"The camps here in Texas are a new thing," says 23-year-old Megan Lewis, the co-director of Animal Liberation of Texas, a Dallas-based group that boasts 30 active members and an e-mail list that numbers nearly 500. "The state has been slow to organize. I think it might be the culture here, and in the South in general. It's part of the tradition, working with the land."

Lewis, a native of Fort Worth, attends UT-Dallas and keeps one spectacled eye on law school; she will take the LSAT in October. At age 16 she stumbled on animal rights literature at a concert and was drawn in, first becoming a vegetarian (no meat), then a full-blown "vegan" (no meat, eggs or dairy, no leather or wool, no makeup) while progressing from an animal rights supporter to the co-founder of her own group.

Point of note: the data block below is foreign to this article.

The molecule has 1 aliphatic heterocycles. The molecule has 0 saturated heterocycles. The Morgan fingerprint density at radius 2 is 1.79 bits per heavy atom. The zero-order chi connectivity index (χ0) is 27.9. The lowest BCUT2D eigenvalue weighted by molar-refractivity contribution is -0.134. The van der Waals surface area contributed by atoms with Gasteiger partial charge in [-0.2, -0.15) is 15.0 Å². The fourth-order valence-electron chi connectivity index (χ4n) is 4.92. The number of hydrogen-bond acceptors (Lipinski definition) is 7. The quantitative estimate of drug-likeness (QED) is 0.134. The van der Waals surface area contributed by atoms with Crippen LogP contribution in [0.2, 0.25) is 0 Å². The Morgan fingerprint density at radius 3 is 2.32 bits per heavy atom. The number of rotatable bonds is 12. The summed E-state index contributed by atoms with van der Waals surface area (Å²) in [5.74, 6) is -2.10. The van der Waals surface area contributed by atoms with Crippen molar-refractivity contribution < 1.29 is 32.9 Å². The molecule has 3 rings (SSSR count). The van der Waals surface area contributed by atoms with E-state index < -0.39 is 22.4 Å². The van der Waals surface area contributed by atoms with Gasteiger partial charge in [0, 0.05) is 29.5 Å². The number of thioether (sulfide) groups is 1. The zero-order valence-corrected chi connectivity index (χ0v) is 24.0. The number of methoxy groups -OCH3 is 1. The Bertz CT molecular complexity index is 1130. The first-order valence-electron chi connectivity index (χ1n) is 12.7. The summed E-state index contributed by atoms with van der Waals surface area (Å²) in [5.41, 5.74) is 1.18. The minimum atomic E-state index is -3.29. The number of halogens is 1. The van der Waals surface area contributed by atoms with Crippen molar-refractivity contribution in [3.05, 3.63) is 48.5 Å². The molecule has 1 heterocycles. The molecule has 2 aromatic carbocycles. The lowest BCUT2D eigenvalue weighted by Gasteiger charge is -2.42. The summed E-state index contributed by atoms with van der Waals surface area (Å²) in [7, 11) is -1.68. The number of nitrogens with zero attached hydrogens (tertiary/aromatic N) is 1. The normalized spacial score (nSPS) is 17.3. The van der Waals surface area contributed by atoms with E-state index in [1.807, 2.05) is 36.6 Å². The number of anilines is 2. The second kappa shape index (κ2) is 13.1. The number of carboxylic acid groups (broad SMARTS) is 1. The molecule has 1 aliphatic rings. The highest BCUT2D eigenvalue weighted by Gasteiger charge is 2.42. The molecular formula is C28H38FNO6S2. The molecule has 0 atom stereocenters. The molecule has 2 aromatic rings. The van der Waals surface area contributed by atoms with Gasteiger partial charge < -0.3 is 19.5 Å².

Dallas' animal rights activists could have a much worse spokesperson, now that former Animal Liberation of Texas head and perennial Big D Lorax Lydia Nichols moved to California. Lewis carries herself calmly and with a sense of purpose that lacks the sanctimoniousness that mars many discussions with activists. Maybe she's at ease with the surroundings; for once she's not outnumbered in a crowd. "The biggest misconception is that we don't care about humans, or human rights," she says. "And that we're violent and uninformed about our movement."